The Countertop Chronicles

"Run by a gun zealot who's too blinded by the NRA" - Sam Penney of

Monday, April 26, 2004

Pat Tillman and the NFL

Geoffrey Norman relays most of my thoughts concerning Pat Tillman at National Review Online.
In the hours when Pat Tillman was preparing for his last patrol, Supreme Court Justice Ruth Bader Ginsburg was considering the case of one Maurice Clarett, running back, formerly with Ohio State University. Clarett had sought legal redress when the National Football League declared him ineligible for its annual draft of college football players, which was held last Saturday. Clarett had been out of high school only two years, one less than the league's rules require. Millions were at stake and not just for Clarett but also for lawyers and agents who had latched on to a meal ticket. There are all sorts of professions with minimum-age requirements. Airline pilots, for example.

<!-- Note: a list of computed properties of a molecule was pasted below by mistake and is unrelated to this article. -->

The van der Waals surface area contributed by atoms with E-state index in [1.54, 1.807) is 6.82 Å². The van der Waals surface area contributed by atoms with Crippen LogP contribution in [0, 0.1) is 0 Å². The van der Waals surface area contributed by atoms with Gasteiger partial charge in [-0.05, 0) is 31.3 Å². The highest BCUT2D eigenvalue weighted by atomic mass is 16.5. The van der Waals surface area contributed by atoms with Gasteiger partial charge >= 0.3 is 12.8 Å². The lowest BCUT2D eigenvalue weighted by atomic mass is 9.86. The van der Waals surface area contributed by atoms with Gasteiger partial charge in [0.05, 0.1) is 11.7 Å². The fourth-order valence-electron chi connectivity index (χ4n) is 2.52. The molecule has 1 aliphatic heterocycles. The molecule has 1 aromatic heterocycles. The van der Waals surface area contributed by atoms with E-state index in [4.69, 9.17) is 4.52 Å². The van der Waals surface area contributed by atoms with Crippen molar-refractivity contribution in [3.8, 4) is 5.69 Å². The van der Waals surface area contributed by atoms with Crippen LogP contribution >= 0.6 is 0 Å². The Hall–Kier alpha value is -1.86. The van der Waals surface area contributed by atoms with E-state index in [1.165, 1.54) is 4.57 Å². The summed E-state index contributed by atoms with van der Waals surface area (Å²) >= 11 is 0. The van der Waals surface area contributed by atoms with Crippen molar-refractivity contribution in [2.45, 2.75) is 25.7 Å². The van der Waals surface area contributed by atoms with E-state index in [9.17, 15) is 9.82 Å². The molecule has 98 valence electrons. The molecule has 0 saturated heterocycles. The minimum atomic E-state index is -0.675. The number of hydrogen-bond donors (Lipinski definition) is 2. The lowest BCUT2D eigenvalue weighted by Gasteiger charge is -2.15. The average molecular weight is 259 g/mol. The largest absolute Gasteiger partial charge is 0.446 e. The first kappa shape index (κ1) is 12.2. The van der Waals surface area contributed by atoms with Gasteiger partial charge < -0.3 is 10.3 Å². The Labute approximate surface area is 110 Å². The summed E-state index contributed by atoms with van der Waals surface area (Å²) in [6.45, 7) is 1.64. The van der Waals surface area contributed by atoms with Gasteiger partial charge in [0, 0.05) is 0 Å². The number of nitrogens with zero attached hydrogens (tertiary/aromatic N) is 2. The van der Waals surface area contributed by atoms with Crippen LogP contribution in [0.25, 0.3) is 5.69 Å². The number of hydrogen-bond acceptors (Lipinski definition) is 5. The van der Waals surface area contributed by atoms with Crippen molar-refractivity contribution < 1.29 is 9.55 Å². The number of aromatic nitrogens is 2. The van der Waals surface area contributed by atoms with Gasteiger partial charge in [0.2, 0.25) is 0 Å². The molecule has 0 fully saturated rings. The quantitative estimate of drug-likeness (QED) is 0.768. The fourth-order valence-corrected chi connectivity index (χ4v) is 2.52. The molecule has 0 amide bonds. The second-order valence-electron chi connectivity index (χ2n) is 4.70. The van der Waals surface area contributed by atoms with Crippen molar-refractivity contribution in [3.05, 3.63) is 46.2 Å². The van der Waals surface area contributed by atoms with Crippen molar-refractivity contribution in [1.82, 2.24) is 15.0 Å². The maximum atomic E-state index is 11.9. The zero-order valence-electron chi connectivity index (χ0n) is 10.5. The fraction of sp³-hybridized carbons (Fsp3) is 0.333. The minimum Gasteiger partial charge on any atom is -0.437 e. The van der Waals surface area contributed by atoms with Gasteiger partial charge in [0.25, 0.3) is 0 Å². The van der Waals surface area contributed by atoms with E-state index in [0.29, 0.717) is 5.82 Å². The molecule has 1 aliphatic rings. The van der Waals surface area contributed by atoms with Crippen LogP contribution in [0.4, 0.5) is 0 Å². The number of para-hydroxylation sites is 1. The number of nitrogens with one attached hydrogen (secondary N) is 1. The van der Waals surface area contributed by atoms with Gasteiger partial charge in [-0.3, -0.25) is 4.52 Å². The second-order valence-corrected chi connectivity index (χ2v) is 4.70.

Still, the case was treated as some sort of civil-rights battle. Clarett was given his day in court and a claim on the time and attention of one of the nine justices of the United States Supreme Court. He lost.

The draft went on without him and Mississippi quarterback Eli Manning was chosen as the first pick in the first round by the San Diego Chargers. Manning and his father, Archie — a former star quarterback in the NFL — had let it be known that he would not play for the Chargers if they drafted him. So after negotiations, Eli was duly traded to the New York Giants. If he succeeds there, the endorsement opportunities will be lavish and he will probably make even more money than his brother, Peyton, who is quarterback for the Indianapolis Colts.
I won't bother with saying much else but to thank all the men in uniform for protecting the rights of Americans to live our lives with relative peace and liberty.

And to add one little remark . . . I hope both Eli and Peyton Mannings careers come to a quick and abrupt halt (from turing into abject greedy failures on the field, I'm not wishing them any personal harm) and the entire family slinks away never to be heard from again. As for Maurice Clarett, he will face his own devils. The spite there really must rest with the con men who took advantage of him and the educational system that failed to prepare him for the realities of life.


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